Woke up bright and early this morning to go Pulau Semakau for Project Driftnet. Project Driftnet aims to document location and types of nets/traps found on our shores as well as the organisms trapped within. They will subsequently be removed if determined to be of high impact on the shore and hopefully the data will aid in further understanding their impact on our shores.
When we arrived on Semakau, the sun was just rising over the horizon.
Was too early for the buses to be operating so we walked over to the site.
We split up into 3 groups to cover 3 different areas of Semakau. I was with Marcus and Nicole and we went over to the South side where there were lots of lovely mangroves and a nice little stream/creek.
So we were just standing by the side of the stream and admiring the seagrasses growing there, like the Halodule uninervis, Ribbon seagrass Cymodocea serrulata (not too sure) and Tape seagrass Enhalus acoroides…
Seahorse!! So proud of myself that I spotted it (first time spotting a seahorse, though then again only my second time seeing one on Singapore’s shores) even though it’s like kinda obvious. Not even mildly camouflaged heh.
Sorry it’s not an awesome shot, I didn’t turn on macro function on my cam -.- so yeah all my close ups turned out blur but wells! It made my day(: worth the sleep deprivation, cab fare and morning walk.
But anyways, main point of the trip was not to look for seahorses, but for driftnets. Nicole went upstream and saw one net that was encircling a Rhizophora apiculata tree.
It’s not very obvious, the net was quite old and tore very easily. Didn’t appear to be trapping any organisms or causing any harm, so Marcus decided to just leave it there.
After taking the necessary data, we walked downstream towards the sea. Could really see the change in fauna, lots more sponges, algae, seagrass and anemones as we walked downstream.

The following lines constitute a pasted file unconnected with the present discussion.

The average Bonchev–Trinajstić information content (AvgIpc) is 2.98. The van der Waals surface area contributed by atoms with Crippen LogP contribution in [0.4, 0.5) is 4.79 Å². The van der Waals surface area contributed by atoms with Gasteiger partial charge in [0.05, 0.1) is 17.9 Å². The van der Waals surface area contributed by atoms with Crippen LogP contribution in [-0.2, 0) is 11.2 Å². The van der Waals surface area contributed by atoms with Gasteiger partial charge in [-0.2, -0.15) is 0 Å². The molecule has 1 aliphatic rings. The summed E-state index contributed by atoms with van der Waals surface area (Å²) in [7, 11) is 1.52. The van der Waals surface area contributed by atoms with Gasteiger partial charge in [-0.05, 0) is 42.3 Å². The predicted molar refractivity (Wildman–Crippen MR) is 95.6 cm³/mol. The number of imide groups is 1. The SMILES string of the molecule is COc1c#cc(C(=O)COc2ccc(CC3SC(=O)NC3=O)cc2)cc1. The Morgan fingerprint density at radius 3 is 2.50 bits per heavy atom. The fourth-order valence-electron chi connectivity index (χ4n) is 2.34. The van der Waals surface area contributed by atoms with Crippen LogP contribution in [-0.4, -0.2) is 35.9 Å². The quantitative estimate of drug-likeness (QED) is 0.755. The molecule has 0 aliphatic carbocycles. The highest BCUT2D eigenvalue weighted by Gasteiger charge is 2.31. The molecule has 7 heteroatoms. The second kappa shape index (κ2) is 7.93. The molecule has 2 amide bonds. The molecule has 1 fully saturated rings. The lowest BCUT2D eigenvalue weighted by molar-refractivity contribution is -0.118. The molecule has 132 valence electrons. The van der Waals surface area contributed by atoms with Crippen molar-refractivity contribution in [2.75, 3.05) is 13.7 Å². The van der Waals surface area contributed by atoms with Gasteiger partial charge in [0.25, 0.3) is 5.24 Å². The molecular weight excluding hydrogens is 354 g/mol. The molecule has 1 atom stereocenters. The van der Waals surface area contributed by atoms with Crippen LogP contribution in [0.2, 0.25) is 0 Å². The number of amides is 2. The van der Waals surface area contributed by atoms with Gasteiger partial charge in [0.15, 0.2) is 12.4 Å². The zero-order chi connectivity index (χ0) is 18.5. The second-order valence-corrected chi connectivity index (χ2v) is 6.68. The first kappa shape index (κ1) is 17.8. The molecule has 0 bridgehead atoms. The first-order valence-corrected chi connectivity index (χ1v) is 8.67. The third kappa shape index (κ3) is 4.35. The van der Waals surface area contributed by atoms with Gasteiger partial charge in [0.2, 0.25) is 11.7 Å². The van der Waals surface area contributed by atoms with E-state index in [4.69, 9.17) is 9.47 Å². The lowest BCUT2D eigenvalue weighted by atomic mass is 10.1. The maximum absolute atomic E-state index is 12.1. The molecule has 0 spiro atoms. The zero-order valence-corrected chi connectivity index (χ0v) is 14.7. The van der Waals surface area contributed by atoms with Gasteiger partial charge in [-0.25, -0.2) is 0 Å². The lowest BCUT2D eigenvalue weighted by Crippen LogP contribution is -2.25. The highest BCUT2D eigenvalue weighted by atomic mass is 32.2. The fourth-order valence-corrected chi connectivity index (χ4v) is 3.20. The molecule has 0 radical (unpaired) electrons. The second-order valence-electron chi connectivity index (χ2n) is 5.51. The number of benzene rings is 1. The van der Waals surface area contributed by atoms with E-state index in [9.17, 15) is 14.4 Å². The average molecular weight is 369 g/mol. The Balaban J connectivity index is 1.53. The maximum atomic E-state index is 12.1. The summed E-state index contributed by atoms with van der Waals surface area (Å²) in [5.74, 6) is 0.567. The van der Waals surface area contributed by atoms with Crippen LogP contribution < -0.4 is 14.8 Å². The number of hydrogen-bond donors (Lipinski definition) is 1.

There were lots of carpet anemones! But my camera battery soon died, so no more photos.
As we walked along the sea wall, we found another abandoned driftnet. Bundled up lying in a corner and encrusted with molluscs and various other organisms, and was very brittle, so after taking data, we also left it there.
There was also a couple of floatation drums lying on the sandy shore, tied to a thick rope that was anchored. Supposedly laid out by the fish farms nearby, but they took out the nets and left the rest of it there. Couldn’t really do much harm I guess, there weren’t any nets, so we left it there too, after Marcus took some photos.
Spent the rest of the time walking around looking for knobblies. But didn’t manage to find any. Saw a pretty big Pistol shrimp, least I think it’s that cos one claw was larger than the other. But my camera battery died so I couldn’t take a photo 😦
Walking back to the exit point, Marcus mentioned that there were Rock stars on the lower shore rocks. So I tried really hard to find one. But again failed. So no rock stars for today.
Also saw quite a number of birds, but I’m not good with birds so I’m not gonna try listing all that we saw/heard. I just know the Collared kingfisher.
After that, while walking back to the visitor centre area, we got picked up by Andy and someone else I don’t remember his name >< who were on their way to check out some mangrove areas that also had driftnets. There were nets encircling mangrove trees just like the one we found, on quite a number of trees Don’t get why these people have to do this. Sighs.
Anyway so we went back, washed up and waited for Ria’s team to be back and to take the boat back to mainland Singapore.
Best thing was on the ride back, the boat driver somehow decided to drive across Terumbu Bukom. It was low tide, so well. There was a lot of noise, and we got stuck. The guy got all of us to stand at the bow of the boat to try and tilt it back into deeper waters, and after that the boat went really slowly.
Thus ended my first trip with Project Driftnet(: